I've spent the last few days creating and configuring a support project in my JIRA, seen that this is the first time I have to create/configure a project (issue types, workflows, screens, roles, etc) from scratch I must say I'm spinning my wheels to get everything working (I looked into the How Atlassian Uses JIRA for Support page, but it's quite outdated).
Right now, my problem is the following:
I'm using my company JIRA to host the support project which my customer will have to access in order to create support issues. However, there are tons of other projects/issues which my customer obviously shouldn't have visibility. That being the case I have created an internal user and a specific group for this user, I also removed this newly created user from the jira-users group (reason is because users in this default group will have access to a lot of other internal projects). Once I remove the user from jira-users I can no longer log in as JIRA will only allow users from the jira-users group to log in, and that is my current issue... Any help or suggestion of an alternative configuration will be appreciated.
Yes, I'm afraid you've run into the inherited default group problem.
JIRA ships with jira-users as the group that defines "can log in". That's fine on its own, but they then go on to use this group by default as "can use project". Again, that's fine, until the first time you realise you need a less visible project.
At this point, you probably want to un-pick the defaults. Remove jira-users from all the project roles for "private" project, replacing it with other groups or users as needed so that people can still get into their projects. Think about removing it from the default role so that new projects don't inherit it too.
In general, my usual line is "don't use jira-users at all, except for 'can log in', and maybe 'browse users', 'bulk edit' and when you really do have a completely open project like 'JIRA support'"
HI you (you forgot your name )
the jira-users groups is essential for being able to log in. It also is the group that JIRA uses to count the users against your license. Having that said, you need to put all users you want to be able to log in into that group. That also means, if I understand you correctly, that you have to remove the group jira-users from all permissions (groups and roles). Use that group only to control access to JIRA, nothing else.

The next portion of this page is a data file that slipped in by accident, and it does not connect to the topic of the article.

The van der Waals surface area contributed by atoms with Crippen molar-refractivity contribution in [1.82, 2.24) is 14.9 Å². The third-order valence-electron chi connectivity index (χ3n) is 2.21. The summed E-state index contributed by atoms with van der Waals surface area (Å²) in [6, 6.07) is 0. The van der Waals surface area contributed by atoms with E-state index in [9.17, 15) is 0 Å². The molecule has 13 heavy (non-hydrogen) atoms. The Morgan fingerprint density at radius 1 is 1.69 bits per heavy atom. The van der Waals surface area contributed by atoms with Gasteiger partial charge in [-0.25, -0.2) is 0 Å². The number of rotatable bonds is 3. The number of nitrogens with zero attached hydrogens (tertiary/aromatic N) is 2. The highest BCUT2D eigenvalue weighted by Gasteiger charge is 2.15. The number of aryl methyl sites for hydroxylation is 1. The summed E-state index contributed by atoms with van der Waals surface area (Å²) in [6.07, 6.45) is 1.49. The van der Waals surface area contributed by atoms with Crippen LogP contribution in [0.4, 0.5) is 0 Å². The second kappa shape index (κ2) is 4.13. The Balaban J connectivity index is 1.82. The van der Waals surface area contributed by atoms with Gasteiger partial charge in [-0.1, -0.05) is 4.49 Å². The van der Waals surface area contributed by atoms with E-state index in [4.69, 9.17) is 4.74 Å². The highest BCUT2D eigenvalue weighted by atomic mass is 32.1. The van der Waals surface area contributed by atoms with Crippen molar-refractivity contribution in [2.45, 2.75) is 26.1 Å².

After that you should be fine to create a user group for your customer project. Add all customer accounts to the group jira-users (so that they can log in) and to the project group. Use that project group in your permission scheme of the project.
We have a similar set up with about 800 projects. We maintain user groups for each of those projects to manage permissions. We do not use jira-users in any of them.
I can recommend the following plugin for Support: Issue Viewer:
With this plugin, you can give each customer a view of a issue, but it only needs one support user.
What Nic said is probably the best way to go about this if you're doing it from scratch, but in your case it's helpful to understand that any group that has the JIRA User Global Permission will be given Application Access, and consequently a license. So, you can add this new group to that permission, which will allow them to login, but not provide all of the permissions that come with using the jira-users group.
One other complexity that you may want to consider – we have more than one customer in our support project and they're not allowed to see each other's issues. So our customers are in three groups.... jira-users, our-customer, and customer-X. The customer-X group further restricts the visibility of an issue using Security Levels. if you're going to have multiple customers, you may want to consider using 3 groups per user.
I’m a designer on the Jira team. For a long time, I’ve fielded questions from other designers about how they should be using Jira Software with their design team. I’ve also heard feedback from other ...
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